Thursday, April 09, 2009

Abstraction and Concept Creation, Part IV

"In an explicitly polemical essay, Answering the Question: What is Postmodernism?, Lyotard put forward a strong plea for continued artistic dissent. Cultures, he argued, need the challenge of new forms if they are not to settle into complacency, or, worse, terror.

His target here is what he calls 'realism'. Realism, he claims, reaffirms the illusion that we are able to seize hold of reality, truth, the way things 'really' are. Photography, film, and television, offering themselves as windows onto the world, delivering 'the facts', are no more than the completion of the programme of ordering visual space that began with Renaissance painting.

In 15th-century Italy, painters began to depict the world according to the rules of fixed-point perspective. As long as all the lines understood to be parallel to the ground converged at a single vanishing point, and as long as objects were shown as diminished and foreshortened accordingly, three dimensions were miraculously inscribed on a two-dimensional canvas, and the 'truth' appeared in painting. But this 'truth' was the effect of geometry; it was an illusion. On condition that the viewer stood in exactly the right position, opposite the vanishing point and at the distance, scaled for size, of the painter from the scene, and as long as the picture was viewed with one eye closed, the illusion of truth was conjured out of a very skillful fiction.

[...]

Realism, Lyotard argues, protects us from doubt. It offers us a picture of the world that we seem to know, and in the process confirms our own status as knowing subjects by reaffirming that picture as true. Things are, human beings are, and, above all, we are just as we have always supposed."--from Catherine Belsey, Poststructuralism: A Very Short Introduction,Oxford University Press, 2002, pages 100-102.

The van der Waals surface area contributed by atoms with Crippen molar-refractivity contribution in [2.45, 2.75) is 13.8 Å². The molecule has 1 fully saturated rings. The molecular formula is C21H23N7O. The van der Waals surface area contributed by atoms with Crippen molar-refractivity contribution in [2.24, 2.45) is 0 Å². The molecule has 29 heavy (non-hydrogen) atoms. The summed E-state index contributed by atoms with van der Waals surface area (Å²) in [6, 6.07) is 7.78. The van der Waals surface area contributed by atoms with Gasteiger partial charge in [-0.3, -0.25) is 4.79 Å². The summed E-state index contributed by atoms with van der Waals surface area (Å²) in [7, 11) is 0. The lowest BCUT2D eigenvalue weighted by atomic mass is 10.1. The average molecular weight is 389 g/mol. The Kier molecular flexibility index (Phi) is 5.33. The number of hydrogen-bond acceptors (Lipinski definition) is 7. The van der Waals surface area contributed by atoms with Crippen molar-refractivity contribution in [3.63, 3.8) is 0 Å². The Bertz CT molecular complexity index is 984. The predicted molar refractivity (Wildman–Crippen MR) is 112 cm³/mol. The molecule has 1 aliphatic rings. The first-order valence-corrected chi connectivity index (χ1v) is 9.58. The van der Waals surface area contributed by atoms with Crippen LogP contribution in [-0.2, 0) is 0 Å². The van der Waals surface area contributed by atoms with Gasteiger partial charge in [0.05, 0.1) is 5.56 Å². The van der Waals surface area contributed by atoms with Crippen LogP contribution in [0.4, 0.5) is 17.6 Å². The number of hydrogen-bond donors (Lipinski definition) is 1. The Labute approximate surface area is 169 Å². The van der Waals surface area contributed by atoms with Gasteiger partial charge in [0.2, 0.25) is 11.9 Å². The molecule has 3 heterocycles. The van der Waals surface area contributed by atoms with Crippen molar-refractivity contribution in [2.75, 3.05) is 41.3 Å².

1 Comments:

Anonymous Anonymous said...

Ah, yes, Lyotard, one of my favorites. Thanks for bringing him up.

I remember reading his The Postmodern Condition: A Report on Knowledge (1979) several years ago, a work which he, by the way, later characterized as a "parody" since he admitted that all the technical references and footnotes were put in the book to impress "the Conseil des universit├ęs du Qu├ębec" who had commissioned the work.

But still he coined the phrase "postmodern". But as he also wrote in the introduction,

The reporter (of this report) is a philosopher, not an expert. The latter knows, what he knows, and what he doesn't. The former doesn't. One of them draws conclusions, the other poses questions. It's two kinds of language games. Here, the two are blended together, so that neither the one nor the other is played to the end.

And, of course, how do we know that realism isn't another game?

Isn't "realism" just one of the meta-narratives that are SO over?

Isn't he - in the quote you provided - in Catherine Belsey's book, just a convenient pacifier that "we" are, the "world" is, and everything is - as it always has been?

In other words: Isn't he PRE-postmodern?

Orla

6:30 PM  

Post a Comment

<< Home